Because this work is done in yeast, which of course lack anything like MHC-based immunity, there’s no reason to expect immunoribosomes here. What Medicherla and Goldberg did find, though, is that cellular stress leads to differential degradation of proteins, with newly-synthesized proteins being particularly targeted for destruction. (There are a lot of other interesting things about this paper, including the evidence that these rapidly-degraded proteins require ubiquitination, which has been a little controversial. But I’m just going to talk about the one aspect of the work here.)
“Cellular stress” in this case was due to things like heat shock and toxins like paraquat, but mammalian cells undergo cell stress when they’re infected with viruses, among other things, so this might be something that could be adapted to immune responses. Their suggestion is that “many cytosolic proteins proceed through a prolonged “fragile period” during which they are sensitive to degradation induced by superoxide radicals or increased temperatures” and that this fragile period is because many proteins need to interact with binding partners or whatever before they become resistant to misfolding and degradation.
Because it is unlikely that the folding of many proteins would require 30-60 min, this “fragile period” presumably represents the time necessary for postsynthetic modifications, proper multimer formation, and localization, which together contribute to thermal resistance.
This fragile period apparently lasts an hour or so, longer than Yewdell had described for his DRiPs,3 and Goldberg seems to hint that such fragile, incompletely assembled proteins may be a more plausible source of rapidly-degraded proteins than DRiPs.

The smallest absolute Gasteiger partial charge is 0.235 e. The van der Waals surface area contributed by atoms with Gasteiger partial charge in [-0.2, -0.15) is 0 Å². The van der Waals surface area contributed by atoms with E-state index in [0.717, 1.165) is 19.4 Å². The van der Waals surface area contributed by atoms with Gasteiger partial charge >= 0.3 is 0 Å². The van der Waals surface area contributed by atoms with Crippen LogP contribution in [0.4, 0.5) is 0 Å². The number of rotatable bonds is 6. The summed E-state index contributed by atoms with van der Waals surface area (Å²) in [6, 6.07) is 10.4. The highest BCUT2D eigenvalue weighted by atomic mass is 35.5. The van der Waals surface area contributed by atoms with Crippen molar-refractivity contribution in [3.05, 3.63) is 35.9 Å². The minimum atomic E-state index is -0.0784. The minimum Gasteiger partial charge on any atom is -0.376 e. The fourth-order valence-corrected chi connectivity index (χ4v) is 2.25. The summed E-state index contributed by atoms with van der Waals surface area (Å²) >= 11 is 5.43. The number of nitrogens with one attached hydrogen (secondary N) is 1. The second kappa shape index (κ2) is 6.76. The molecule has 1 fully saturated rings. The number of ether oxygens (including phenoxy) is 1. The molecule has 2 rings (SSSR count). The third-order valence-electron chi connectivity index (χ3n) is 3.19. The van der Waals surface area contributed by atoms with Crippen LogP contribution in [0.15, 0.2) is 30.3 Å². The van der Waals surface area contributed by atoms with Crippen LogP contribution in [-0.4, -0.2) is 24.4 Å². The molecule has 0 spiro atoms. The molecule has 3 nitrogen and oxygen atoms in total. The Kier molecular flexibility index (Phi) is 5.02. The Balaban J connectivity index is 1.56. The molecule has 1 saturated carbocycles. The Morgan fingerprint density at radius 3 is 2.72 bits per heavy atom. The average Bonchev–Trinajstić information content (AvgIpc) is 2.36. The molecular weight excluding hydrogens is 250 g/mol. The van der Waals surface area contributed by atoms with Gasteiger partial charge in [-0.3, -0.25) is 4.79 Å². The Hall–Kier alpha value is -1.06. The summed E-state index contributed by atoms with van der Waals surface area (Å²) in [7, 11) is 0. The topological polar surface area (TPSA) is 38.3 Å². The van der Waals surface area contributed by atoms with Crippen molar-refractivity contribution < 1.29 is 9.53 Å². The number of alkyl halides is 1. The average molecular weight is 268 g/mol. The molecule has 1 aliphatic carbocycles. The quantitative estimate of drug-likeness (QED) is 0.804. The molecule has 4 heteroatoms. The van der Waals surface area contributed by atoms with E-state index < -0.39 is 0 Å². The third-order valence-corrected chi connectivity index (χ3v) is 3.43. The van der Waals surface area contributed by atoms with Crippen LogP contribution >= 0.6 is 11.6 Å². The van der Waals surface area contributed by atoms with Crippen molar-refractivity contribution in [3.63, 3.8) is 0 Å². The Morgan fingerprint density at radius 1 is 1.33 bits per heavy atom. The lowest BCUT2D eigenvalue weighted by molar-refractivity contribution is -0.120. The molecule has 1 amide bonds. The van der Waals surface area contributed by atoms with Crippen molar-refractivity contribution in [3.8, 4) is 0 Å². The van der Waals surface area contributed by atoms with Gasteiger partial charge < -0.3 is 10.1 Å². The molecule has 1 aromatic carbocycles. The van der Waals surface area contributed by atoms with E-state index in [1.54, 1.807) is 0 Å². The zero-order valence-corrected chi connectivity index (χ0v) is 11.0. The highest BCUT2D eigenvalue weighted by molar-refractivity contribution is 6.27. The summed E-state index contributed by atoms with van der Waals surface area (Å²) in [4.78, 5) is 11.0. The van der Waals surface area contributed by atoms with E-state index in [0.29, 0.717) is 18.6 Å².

This fragile population, in Medicherla and Goldberg’s hands, represents a rather small fraction:
In yeast growing at 20 or 30°C, such rapidly degraded components comprise 3-4% of newly synthesized proteins, but the short-lived fraction reached 13% after shift to 38 or 42°C, and 10-13% of the proteins synthesized in the presence of cadmium or paraquat at 30°C. These treatments accelerated the degradation of 10% of proteins that would otherwise be long lived so that they behaved like short-lived components.
(My emphasis.) Nevertheless, it represents a 4-fold increase in degradation, and potentially (if these findings can be extended to cells with an MHC class I system) a 4-fold increase in antigen presentation. What’s more, if the cellular stress was triggered by a viral infection, the targeted proteins would probably be disproportionately biased toward viral over cellular proteins. All in all, this sounds more like the concept Yewdell was pushing toward with his immunoribosomes: Shoud we call it “Immunostress”?
- Yewdell, J. W., Aton, L. C., and Benink, J. R. (1996). Defective ribosomal products (DRiPs): A major source of antigenic peptides for MHC class I molecules? J. Immunol. 157, 1823-1826[↩]
- Probably much to Fred’s dismay, since I think he is at best unenthusiastic about the whole DRiPs thing[↩]
- though the half-life of DRiPs as defined in this model seems to have increased over the years[↩]